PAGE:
Care of the Confused Client
By Katherine Mahon
The client named William, not his real name for purposes of confidentiality, is 64 and has suffered an acquired brain injury (ABI). An ABI is damage to the brain that was not present at birth and is non-progressive (The Rehab Group, 2014). William has suffered a diffuse axonal injury from a severe head trauma, as a result from a road traffic accident. This is where the axons in the brain were sheared thus damaging parts of the brain. The effects of the ABI on William are that he will require long term rehabilitation, and will reside in a specialised centre for survivors of ABI’s. His multidisciplinary team (MDT), a group of highly trained healthcare professionals that specialise in different disciplines, have assessed William so that a care plan could be developed to provide William with the best care for his individual needs, thus ensuring quality effective practical care to William. The Logan, Roper Tierney model of assessment of nursing care needs was important to determine Williams physical, intellectual, emotional and social needs (Student Manual, 2014). The MUST tool (malnutrition universal screening tool) can be used to check for malnutrition and create a diet plan (BAPEN, 2015).
The MDT meet on a regular basis to discuss Williams progress and make sure his care plan provides him with the best possible chance to maximise his abilities. The impact of ABI in his daily activities are, difficulty with cognitive thought process, memory loss and concentration- causing him confusion. It affects his speech and language, mobility – he has paralysis of the left side of his body. He suffers with dysphagia (difficulty in swallowing) so is on a specialised meal plan. It has affected his personality, where his behaviour can change very quickly in his understanding of situations. His sights visual field has been narrowed, also known as tunnel vision. He requires a healthcare assistant (HCA) at all times to support him in his daily activities.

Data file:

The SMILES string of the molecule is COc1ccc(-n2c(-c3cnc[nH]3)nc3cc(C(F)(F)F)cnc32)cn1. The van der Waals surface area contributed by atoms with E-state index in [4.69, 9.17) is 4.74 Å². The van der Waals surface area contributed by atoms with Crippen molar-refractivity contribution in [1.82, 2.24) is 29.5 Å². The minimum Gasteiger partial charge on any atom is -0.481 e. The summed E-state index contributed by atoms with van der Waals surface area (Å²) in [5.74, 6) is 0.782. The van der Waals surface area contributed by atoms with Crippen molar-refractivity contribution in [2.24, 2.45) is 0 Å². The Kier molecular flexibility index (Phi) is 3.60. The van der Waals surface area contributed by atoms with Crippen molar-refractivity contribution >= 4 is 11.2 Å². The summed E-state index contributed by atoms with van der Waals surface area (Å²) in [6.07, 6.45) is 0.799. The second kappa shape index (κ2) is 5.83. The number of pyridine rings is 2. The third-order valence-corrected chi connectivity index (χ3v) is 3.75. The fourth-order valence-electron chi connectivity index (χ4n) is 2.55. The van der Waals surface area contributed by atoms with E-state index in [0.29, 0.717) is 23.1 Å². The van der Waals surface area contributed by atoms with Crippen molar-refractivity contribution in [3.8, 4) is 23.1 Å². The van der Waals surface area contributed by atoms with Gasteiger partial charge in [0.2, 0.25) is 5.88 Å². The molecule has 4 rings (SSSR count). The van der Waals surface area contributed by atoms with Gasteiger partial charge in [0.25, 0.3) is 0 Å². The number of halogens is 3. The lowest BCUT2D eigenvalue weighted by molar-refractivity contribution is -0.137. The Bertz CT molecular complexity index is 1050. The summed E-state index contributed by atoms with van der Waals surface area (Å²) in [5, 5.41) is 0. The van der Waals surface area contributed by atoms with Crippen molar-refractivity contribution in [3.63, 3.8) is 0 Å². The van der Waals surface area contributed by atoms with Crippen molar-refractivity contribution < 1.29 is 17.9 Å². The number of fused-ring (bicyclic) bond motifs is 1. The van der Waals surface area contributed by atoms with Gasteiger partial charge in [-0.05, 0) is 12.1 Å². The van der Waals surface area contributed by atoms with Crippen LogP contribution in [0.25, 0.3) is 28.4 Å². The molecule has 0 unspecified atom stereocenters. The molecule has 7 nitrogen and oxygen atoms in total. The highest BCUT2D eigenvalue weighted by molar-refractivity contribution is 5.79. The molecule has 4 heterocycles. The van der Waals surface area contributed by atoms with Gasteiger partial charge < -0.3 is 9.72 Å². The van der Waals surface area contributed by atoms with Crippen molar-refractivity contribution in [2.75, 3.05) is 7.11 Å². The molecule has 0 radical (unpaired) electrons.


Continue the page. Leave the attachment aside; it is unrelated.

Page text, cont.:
Maintaining a safe environment for William is crucial in the prevention of accidents or falls. All areas of the building are kept clear, floors, tables (unless in use by another client), spills are cleaned up immediately to prevent slips. He can have epileptic seizures so his bed has padded side rails which are used during the night to prevent him falling should he have a seizure. The bathroom is kept tidy and dry and has railings on the walls to provide him with support whilst moving to the shower chair. Fire safety systems are in place, these are checked as per the Safety, Health and Welfare at Work Act 2005.
William enjoys activities that are quiet in nature most of the time, he is offered any number of activities to partake in, such as looking at books, pictures, magazines- particularly the farmers’ journal. He enjoys group activities that include painting and crafts- of a large nature, making items from clay with assistance from the HCA, he will be smiling for the duration and enjoys these group interactions. Client centered therapies for example, stimulation orientation therapy- such as playing Williams favourite music which happens to be country and western or offering him a country and western movie to watch, are used in support of his daily routine (Work placement, 2014).